Widely derided 'Baywatch' reaches virtually every television set on Earth

July 04, 1995|By Bill Carter | Bill Carter,New York Times News Service

America's most pervasive cultural export is a television show that was canceled after one season on NBC, has never earned an award or even any critical respect for dramatic excellence and is often derisively called "Babewatch."

But facts are facts. "Baywatch," which is about the adventures of lifeguards on a California beach but is really mostly about swimwear and suntan lotion, has a wider audience on the planet Earth than any other entertainment show in history.

As one of its financial backers put it, "Over a 30-day period it certainly reaches almost every person in the world who watches television."

Though some may debate what this says about the international perspective on American culture, apparently nothing can match the magnetic pull of wet California girls -- and guys -- on a beach.

Even Japan imports "Baywatch," without the threat of tariffs. The show is seen in China, and in all the Asian countries reached by Star TV, Rupert Murdoch's satellite delivery system. For five years it has been one of the most popular shows in Britain. People even watch in Iran, behind the backs of the mullahs.

"I would say it is seen in 144 countries," said Paul Talbot, president of the Fremantle Corp., which sells the international rights to the series. But, he said, "We don't really sell the show by country anymore. Now we sell it by language."

"Baywatch" is now translated into 15 languages, he said.

Mr. Talbot added that "Baywatch" had been able to eclipse "Dallas" as the most-watched show ever because of the spread of satellite dishes.

"Once a show is on satellite it's like the rain," Mr. Talbot said. "It falls on the rich and the poor alike -- and both watch 'Baywatch.' "

The show has helped to make cast members like Pamela Anderson and David Hasselhoff into cult stars around the world.

In fact, "Baywatch" has become such an international phenomenon that its domestic success has often been overshadowed. After thriving for five years in weekly syndication, with 110 episodes to cull from, "Baywatch" has now moved into the even more lucrative business of syndicating reruns.

In addition, the series has been sold to the USA cable network, which will begin showing reruns in 1997. And new episodes will continue to run once a week on weekend nights for another two years.

Then there's a spinoff, "Baywatch Nights," also starring Mr. Hasselhoff, which begins its own syndicated run this fall.

"It's what you call a franchise," Mr. Talbot said.

Mr. Talbot and other executives associated with the series declined to put a figure on how profitable "Baywatch" has been. "It's like 'Forrest Gump,' " Mr. Talbot said. "It's still losing money, as far as Hollywood bookkeeping goes."

He acknowledged, however, that the show had surely made several hundred million dollars in revenue and that considering the new syndication runs and the continuing interest by international broadcasters, the best was likely yet to come.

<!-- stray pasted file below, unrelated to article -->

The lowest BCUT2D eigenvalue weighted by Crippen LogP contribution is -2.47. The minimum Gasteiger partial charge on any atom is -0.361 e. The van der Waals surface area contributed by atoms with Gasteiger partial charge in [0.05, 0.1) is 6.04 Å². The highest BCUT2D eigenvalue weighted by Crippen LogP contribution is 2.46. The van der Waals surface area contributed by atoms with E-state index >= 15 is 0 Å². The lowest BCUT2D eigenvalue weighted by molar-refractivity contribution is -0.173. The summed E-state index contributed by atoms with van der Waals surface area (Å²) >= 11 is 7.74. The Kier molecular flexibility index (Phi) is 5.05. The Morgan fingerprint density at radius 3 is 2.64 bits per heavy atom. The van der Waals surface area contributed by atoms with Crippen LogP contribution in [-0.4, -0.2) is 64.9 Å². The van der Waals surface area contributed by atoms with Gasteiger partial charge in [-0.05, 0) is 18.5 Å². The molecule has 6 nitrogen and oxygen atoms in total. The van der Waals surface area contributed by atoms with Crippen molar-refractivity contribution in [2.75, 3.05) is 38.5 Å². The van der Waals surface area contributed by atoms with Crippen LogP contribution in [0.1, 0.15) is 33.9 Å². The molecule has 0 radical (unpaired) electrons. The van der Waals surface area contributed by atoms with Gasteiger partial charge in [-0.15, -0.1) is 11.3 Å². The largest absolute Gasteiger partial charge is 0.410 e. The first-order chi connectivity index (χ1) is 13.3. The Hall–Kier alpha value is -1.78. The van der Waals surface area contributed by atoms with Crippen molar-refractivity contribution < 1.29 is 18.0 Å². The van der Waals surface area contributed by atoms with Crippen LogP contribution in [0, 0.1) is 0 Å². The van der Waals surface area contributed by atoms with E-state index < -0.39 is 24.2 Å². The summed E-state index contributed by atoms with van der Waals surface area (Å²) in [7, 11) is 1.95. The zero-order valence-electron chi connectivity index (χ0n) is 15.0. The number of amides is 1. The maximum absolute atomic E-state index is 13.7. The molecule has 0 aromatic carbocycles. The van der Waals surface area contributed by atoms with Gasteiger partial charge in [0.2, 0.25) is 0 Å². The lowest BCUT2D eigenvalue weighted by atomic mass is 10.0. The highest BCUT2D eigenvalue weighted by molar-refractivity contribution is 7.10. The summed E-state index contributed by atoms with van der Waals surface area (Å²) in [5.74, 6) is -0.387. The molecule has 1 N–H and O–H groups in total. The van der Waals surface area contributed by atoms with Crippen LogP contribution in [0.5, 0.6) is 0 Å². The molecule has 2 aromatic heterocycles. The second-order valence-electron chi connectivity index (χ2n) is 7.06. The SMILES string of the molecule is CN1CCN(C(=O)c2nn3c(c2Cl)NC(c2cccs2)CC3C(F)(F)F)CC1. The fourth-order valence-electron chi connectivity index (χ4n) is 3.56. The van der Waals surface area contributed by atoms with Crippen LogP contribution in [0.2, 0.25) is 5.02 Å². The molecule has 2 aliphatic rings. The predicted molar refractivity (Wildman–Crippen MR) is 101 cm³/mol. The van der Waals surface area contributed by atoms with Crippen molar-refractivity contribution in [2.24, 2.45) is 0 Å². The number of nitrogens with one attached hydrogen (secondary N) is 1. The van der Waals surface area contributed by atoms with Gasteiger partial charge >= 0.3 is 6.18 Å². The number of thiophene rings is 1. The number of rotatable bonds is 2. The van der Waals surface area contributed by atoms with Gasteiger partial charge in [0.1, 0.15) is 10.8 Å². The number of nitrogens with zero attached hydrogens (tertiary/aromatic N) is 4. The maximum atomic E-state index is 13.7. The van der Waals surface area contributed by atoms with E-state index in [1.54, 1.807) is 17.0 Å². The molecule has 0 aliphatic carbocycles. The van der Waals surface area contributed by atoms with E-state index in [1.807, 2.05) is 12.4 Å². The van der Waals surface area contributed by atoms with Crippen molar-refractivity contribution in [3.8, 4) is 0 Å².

All of this from a show that could not make it into a second season on network television.

"Baywatch" appeared on NBC's prime-time schedule in the fall of 1989. After receiving lackluster ratings and taking a critical pounding for its cheesecake visuals and contrived story lines (the lifeguards have gotten involved in everything from police activity to, in one memorable episode, open-heart surgery performed with a penknife), the show was canceled the next spring.

NBC, which in an earlier era canceled one of the greatest entertainment franchises of all time -- "Star Trek" -- made another mistake on this one. "Baywatch" had already made a dent internationally, with about 30 countries signing on to buy the series. They wanted more.

The company that originally produced the series, GTG Productions, headed by Grant Tinker, a former NBC chairman, was about to fold. The producers of "Baywatch," which include Mr. Hasselhoff and Greg Bonann, believed that given the heavy international interest they could make it go. In 1990, they made a deal with the Gannett Co., parent company of GTG.

The show's production budget was pared down for syndication. The NBC version had cost well above $1 million an episode. The syndicated version cost about $800,000 an episode, Mr. Talbot said.

"Baywatch" was a modest hit in domestic syndication within a year, but that was almost beside the point: By then it had #F become a runaway hit almost everywhere else in the world.

Though the show's unrivaled success has left some industry analysts mystified, Mr. Talbot said the explanation was simple, and yes, it has a lot to do with California, beaches and bathing attire.

"Have you ever been to Glasgow in February?" he asked. "If you have, then you know why this show's a hit. After a soupy day with three hours of a sort of sunlight, you look forward to coming home at 6:30 and watching what? The BBC has gardening on. So you look out at the soupy fog and you see 'Baywatch' is coming up and you decide: That's what I'll watch!"

He added: "The lifestyle you see on the show may not exist in reality but it exists in people's minds all over the world. People in the remotest parts of the world think they know about Hollywood and the beach. It's an image they grew up with."

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